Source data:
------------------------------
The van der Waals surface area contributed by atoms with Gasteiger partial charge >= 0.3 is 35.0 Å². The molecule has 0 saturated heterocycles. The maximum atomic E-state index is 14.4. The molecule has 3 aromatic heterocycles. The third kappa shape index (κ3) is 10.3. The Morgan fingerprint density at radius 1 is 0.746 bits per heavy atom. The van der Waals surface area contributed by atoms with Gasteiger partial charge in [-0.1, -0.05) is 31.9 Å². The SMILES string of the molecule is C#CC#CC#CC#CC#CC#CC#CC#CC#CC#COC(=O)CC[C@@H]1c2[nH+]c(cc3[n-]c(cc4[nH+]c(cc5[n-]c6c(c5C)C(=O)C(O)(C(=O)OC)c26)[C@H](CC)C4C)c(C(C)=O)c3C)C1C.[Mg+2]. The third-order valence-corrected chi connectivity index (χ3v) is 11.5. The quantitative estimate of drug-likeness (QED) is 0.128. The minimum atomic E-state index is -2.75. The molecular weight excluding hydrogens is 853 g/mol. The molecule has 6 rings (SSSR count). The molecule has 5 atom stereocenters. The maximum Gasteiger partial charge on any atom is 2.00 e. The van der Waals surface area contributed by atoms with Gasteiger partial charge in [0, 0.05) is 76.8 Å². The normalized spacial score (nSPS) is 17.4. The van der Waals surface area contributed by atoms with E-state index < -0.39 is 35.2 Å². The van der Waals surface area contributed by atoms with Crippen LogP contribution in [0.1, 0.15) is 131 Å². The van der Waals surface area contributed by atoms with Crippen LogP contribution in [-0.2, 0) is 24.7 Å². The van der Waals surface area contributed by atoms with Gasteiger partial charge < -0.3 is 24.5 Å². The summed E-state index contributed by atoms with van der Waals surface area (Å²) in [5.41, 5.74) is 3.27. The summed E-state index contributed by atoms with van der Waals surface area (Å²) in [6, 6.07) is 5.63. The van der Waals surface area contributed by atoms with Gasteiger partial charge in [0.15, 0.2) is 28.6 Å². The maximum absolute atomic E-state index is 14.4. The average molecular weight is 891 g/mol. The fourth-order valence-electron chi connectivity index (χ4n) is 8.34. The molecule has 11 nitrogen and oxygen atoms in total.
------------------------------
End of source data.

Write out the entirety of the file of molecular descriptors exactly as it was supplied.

The van der Waals surface area contributed by atoms with Gasteiger partial charge >= 0.3 is 35.0 Å². The molecule has 0 saturated heterocycles. The maximum atomic E-state index is 14.4. The molecule has 3 aromatic heterocycles. The third kappa shape index (κ3) is 10.3. The Morgan fingerprint density at radius 1 is 0.746 bits per heavy atom. The van der Waals surface area contributed by atoms with Gasteiger partial charge in [-0.1, -0.05) is 31.9 Å². The SMILES string of the molecule is C#CC#CC#CC#CC#CC#CC#CC#CC#CC#COC(=O)CC[C@@H]1c2[nH+]c(cc3[n-]c(cc4[nH+]c(cc5[n-]c6c(c5C)C(=O)C(O)(C(=O)OC)c26)[C@H](CC)C4C)c(C(C)=O)c3C)C1C.[Mg+2]. The third-order valence-corrected chi connectivity index (χ3v) is 11.5. The quantitative estimate of drug-likeness (QED) is 0.128. The minimum atomic E-state index is -2.75. The molecular weight excluding hydrogens is 853 g/mol. The molecule has 6 rings (SSSR count). The molecule has 5 atom stereocenters. The maximum Gasteiger partial charge on any atom is 2.00 e. The van der Waals surface area contributed by atoms with Gasteiger partial charge in [0, 0.05) is 76.8 Å². The normalized spacial score (nSPS) is 17.4. The van der Waals surface area contributed by atoms with E-state index < -0.39 is 35.2 Å². The van der Waals surface area contributed by atoms with Crippen LogP contribution in [0.1, 0.15) is 131 Å². The van der Waals surface area contributed by atoms with Crippen LogP contribution in [-0.2, 0) is 24.7 Å². The van der Waals surface area contributed by atoms with Gasteiger partial charge < -0.3 is 24.5 Å². The summed E-state index contributed by atoms with van der Waals surface area (Å²) in [5.41, 5.74) is 3.27. The summed E-state index contributed by atoms with van der Waals surface area (Å²) in [6, 6.07) is 5.63. The van der Waals surface area contributed by atoms with Gasteiger partial charge in [0.15, 0.2) is 28.6 Å². The maximum absolute atomic E-state index is 14.4. The average molecular weight is 891 g/mol. The fourth-order valence-electron chi connectivity index (χ4n) is 8.34. The molecule has 11 nitrogen and oxygen atoms in total.